Putting Things in Perspective

A popular cartoon shows an ascetic sitting on a bed of nails; “it only hurts when I exist,” the man tells a puzzled onlooker. This sentence summarizes a principle shared by various South Asian traditions: the true origin of pain is the belief that all we are is our finite body and the ego that animates it.

Cartoon by B. Kliban

You may not be ready yet to accept the Vedantic claim that all we are is a mere illusion—and neither am I. However, consider this: you, me, and all we are experiencing is not an illusion, but rather just a fraction of all that is. There is much going on in our consciousness that our physical senses are not trained to perceive and our mind would struggle to understand. This ignorance keeps us tied to the belief that our existence is a one-shot chance in which we stand to lose everything (which, eventually, we will).

When we embrace the belief in our finite nature, fear and pain become constant companions. If we take our existence too seriously, we may become afraid of losing our health, our loved ones, our belongings, etc.—the list is long and dreadful, and it arises from the ego and its attachments. By prodding us to identify with the material circumstances of our current experience, our ego is, in fact, the ultimate source of ignorance. In turn, this ignorance begets suffering.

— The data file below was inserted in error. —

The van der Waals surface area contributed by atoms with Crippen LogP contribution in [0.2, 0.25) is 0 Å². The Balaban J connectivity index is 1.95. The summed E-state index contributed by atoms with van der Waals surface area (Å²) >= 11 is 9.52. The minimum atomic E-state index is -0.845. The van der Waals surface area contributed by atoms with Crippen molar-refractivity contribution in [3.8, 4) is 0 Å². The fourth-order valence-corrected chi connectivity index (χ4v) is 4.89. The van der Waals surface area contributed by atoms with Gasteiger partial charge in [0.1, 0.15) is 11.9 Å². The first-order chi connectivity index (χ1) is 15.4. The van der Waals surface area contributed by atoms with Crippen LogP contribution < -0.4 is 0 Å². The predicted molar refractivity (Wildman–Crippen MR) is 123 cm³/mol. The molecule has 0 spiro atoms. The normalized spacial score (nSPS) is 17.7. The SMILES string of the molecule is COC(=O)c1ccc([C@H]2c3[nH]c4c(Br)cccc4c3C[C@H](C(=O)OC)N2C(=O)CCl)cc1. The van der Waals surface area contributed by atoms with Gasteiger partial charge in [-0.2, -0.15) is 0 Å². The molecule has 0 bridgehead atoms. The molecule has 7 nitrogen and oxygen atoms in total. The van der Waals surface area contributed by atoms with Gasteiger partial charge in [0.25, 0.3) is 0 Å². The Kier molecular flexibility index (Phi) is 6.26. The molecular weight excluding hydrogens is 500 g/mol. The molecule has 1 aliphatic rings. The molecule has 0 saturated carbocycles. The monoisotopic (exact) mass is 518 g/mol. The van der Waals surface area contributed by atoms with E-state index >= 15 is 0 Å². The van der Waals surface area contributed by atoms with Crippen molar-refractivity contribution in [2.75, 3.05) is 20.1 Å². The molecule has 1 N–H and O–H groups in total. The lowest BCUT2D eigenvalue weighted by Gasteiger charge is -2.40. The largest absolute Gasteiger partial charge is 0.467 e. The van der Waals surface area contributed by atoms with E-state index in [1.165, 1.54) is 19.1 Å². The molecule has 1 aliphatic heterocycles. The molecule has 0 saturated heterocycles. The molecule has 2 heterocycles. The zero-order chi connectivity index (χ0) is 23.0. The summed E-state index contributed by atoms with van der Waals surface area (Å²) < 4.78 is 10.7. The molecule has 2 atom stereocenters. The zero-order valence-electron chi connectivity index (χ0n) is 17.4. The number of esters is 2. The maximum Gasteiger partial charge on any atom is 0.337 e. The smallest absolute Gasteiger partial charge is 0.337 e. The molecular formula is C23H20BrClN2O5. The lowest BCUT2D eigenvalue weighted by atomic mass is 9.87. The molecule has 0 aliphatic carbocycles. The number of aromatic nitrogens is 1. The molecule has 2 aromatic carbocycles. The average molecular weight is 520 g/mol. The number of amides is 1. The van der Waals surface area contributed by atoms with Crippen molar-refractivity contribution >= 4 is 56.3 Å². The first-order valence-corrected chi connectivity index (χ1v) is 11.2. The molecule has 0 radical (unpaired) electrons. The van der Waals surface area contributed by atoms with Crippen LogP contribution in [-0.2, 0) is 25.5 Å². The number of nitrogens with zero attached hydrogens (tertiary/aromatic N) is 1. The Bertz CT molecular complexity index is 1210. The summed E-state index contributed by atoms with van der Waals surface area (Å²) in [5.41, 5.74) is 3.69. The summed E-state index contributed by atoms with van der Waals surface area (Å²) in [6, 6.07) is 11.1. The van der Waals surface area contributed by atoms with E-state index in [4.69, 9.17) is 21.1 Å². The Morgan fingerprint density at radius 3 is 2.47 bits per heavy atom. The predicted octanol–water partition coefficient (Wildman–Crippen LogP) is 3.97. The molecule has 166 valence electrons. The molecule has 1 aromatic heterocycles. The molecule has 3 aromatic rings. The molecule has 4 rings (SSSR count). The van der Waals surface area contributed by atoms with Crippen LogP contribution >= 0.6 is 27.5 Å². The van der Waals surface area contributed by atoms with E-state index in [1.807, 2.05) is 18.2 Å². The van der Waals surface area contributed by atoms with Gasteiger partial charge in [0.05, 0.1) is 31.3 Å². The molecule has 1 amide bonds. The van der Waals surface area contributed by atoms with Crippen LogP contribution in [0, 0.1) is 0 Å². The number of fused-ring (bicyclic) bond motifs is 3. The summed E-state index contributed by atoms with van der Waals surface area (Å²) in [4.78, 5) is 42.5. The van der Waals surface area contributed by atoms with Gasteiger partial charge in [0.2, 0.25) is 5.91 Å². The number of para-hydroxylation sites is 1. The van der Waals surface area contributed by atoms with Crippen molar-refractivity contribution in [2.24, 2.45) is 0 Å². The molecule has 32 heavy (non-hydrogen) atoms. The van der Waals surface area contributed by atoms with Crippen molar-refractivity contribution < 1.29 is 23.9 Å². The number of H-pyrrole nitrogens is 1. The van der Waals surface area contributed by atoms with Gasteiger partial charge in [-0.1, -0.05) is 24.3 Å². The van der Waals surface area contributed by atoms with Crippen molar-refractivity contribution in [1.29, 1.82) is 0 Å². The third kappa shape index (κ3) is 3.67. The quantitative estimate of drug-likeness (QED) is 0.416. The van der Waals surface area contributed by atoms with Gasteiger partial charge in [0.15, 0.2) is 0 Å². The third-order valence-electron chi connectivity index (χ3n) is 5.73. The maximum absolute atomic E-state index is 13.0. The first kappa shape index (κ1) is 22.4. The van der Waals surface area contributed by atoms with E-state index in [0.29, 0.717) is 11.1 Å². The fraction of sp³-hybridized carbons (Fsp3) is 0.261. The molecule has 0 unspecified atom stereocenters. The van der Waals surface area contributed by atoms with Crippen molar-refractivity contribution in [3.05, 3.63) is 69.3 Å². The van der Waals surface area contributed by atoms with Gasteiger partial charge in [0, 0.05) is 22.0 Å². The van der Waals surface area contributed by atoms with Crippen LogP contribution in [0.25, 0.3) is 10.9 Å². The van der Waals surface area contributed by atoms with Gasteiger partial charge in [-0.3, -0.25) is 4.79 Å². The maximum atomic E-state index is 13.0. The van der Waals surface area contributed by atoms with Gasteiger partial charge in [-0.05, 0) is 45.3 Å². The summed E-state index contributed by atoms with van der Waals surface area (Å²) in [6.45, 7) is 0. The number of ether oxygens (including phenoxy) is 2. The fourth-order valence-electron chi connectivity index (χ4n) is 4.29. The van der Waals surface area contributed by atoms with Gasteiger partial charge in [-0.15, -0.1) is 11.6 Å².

You do not need to be an ascetic on a bed of nails to find out that your true essence transcends your experience on the physical plane. This realization does not have to be a matter of belief, either; instead, it becomes experientially available to those who are willing to explore. “Sapere aude, dare to know!”, the ancient Romans would say. Find out for yourself, and the rewards will be immense.

If you have ever had an out-of-body experience, for example, you will know beyond any doubt that your consciousness thrives outside of its physical shell, and therefore will not be affected by the transition we call death. Experiment with past life regressions, and you will see yourself die and be born time and again, cycling through a dizzying array of genders and ethnicities. First-hand experiences such as these cast a doubt on the nature of what we identify as our self: the “I” to which we hold on as if there were no tomorrow.

As a matter of fact, there is always a tomorrow. “Nobody is born and nobody dies,” argued Nisargadatta Maharaj: your consciousness is infinite and will never cease to exist; instead, it will keep taking on new forms in its endless process of manifestation. What you are experiencing is just one of the many flavors your consciousness is exploring at this time. Buckle up for the ride: things can get rough! However, as you do so, be aware that you—your true immortal essence–will always walk away unharmed.

“It only hurts if I exist,” claims the ascetic on the bed of nails. What hurts is the temporary abode we call our body and the ego that claims center stage in the unenlightened life. This bundle of (mis)perceptions will keep harming you as long as you identify with them. If, on the other hand, you realize that you are infinite consciousness, the mundane challenges of the physical world will start releasing their grasp. Put things in perspective, and you will attain freedom from the pain of ignorance.

Image by Raimond Klavins via Unsplash